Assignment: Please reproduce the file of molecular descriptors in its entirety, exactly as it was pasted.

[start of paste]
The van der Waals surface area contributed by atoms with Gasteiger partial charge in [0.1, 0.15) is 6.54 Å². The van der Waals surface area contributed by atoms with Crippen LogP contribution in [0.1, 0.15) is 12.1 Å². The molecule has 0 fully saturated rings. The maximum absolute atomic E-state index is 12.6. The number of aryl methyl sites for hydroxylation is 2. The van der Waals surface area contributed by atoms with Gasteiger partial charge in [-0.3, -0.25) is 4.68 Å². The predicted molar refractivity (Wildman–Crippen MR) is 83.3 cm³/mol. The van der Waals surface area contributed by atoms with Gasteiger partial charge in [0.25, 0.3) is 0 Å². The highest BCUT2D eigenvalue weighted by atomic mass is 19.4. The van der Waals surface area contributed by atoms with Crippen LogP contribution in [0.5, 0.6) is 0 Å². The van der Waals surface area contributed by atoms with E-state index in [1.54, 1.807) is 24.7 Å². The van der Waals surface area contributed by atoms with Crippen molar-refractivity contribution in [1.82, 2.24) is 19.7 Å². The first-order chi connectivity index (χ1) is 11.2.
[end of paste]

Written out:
The van der Waals surface area contributed by atoms with Gasteiger partial charge in [0.1, 0.15) is 6.54 Å². The van der Waals surface area contributed by atoms with Crippen LogP contribution in [0.1, 0.15) is 12.1 Å². The molecule has 0 fully saturated rings. The maximum absolute atomic E-state index is 12.6. The number of aryl methyl sites for hydroxylation is 2. The van der Waals surface area contributed by atoms with Gasteiger partial charge in [-0.3, -0.25) is 4.68 Å². The predicted molar refractivity (Wildman–Crippen MR) is 83.3 cm³/mol. The van der Waals surface area contributed by atoms with Gasteiger partial charge in [0.25, 0.3) is 0 Å². The highest BCUT2D eigenvalue weighted by atomic mass is 19.4. The van der Waals surface area contributed by atoms with Crippen LogP contribution in [0.5, 0.6) is 0 Å². The van der Waals surface area contributed by atoms with E-state index in [1.54, 1.807) is 24.7 Å². The van der Waals surface area contributed by atoms with Crippen molar-refractivity contribution in [1.82, 2.24) is 19.7 Å². The first-order chi connectivity index (χ1) is 11.2.